TEST: How do you sit when you drive? If you lean on the console, you are collapsing your right side. If you ride like that, it’s hard on your spine and difficult for the horse to perform in balance. If you slouch when driving and carry that habit to riding, you weight the horse’s forehand and could easily pop off in the event of a stumble or abrupt stop.

TEST: What’s your cell phone posture when driving? How many sideways S-shaped curves does your spine make from your seat bones up to your phone-holding hand up to over to your steering hand back to your listening ear? Ideal driving posture is weight evenly distributed on both seat bones, shoulders over hips, lower back and shoulders touching the seat, hands at 10 and 2 on the wheel, and looking straight ahead while talking into the hands-free microphone on your visor! Sounds an awful lot like great riding posture, doesn’t it?

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This time of year, many people get back to riding after not being able to due to weather or other commitments. A while back, I was asked to write a magazine series for people returning to riding after time off, illness, an accident, pregnancy or other reason. Following is that series. I hope you might find some information that will help you, a student, or a friend.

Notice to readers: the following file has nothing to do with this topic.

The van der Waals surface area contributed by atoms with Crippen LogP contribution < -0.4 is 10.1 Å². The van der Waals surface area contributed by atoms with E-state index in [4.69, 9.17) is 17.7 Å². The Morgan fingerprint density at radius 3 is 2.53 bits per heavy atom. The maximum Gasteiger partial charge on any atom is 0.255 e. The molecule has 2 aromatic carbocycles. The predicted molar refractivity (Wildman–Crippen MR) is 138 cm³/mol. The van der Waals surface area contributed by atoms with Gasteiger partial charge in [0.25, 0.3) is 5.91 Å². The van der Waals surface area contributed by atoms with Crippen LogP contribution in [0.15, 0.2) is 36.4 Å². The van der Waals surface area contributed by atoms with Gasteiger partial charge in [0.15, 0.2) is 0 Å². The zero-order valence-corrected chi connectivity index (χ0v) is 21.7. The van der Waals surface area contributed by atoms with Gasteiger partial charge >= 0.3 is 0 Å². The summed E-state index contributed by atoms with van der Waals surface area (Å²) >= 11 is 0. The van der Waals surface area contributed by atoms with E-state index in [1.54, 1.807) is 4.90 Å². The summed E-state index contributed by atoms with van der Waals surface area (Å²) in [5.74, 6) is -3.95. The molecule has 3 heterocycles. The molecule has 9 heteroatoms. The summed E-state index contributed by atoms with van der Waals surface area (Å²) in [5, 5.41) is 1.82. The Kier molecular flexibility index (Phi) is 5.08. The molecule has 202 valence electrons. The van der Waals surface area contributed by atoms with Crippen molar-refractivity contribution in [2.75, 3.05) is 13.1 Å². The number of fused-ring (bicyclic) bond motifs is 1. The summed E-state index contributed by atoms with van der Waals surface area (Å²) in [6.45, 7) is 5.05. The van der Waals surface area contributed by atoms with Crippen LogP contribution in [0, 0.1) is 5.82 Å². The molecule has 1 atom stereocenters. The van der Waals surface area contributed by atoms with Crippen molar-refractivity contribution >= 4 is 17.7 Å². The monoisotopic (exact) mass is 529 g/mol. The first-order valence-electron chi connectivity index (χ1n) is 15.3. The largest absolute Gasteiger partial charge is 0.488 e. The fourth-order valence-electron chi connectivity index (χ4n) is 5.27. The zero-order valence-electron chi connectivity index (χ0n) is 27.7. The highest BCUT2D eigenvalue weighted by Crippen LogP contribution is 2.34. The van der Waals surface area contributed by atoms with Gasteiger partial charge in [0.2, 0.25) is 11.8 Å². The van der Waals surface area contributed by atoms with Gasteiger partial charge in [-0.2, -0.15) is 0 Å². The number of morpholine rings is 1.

©  2010 Cherry Hill © Copyright Information

Part One – Attitude and Confidence

Have you been riding your computer or your truck more than your horse? Has an injury or surgery prevented you from riding? Maybe you’ve had a brutal winter or scorching summer and six months zipped past without a ride. If it’s time for you to get back in the saddle, with a little preparation you can make a smooth re-entry to riding.

After riding most of my life and teaching and judging many riders, I’ve seen that certain attributes can help or hinder a rider. Whether you are getting back to riding or taking it up for the first time, you should evaluate your attitude, confidence, relaxation, balance, flexibility, coordination, durability, strength, and fitness. Next month’s newsletter will contain tips on how to improve areas that need work.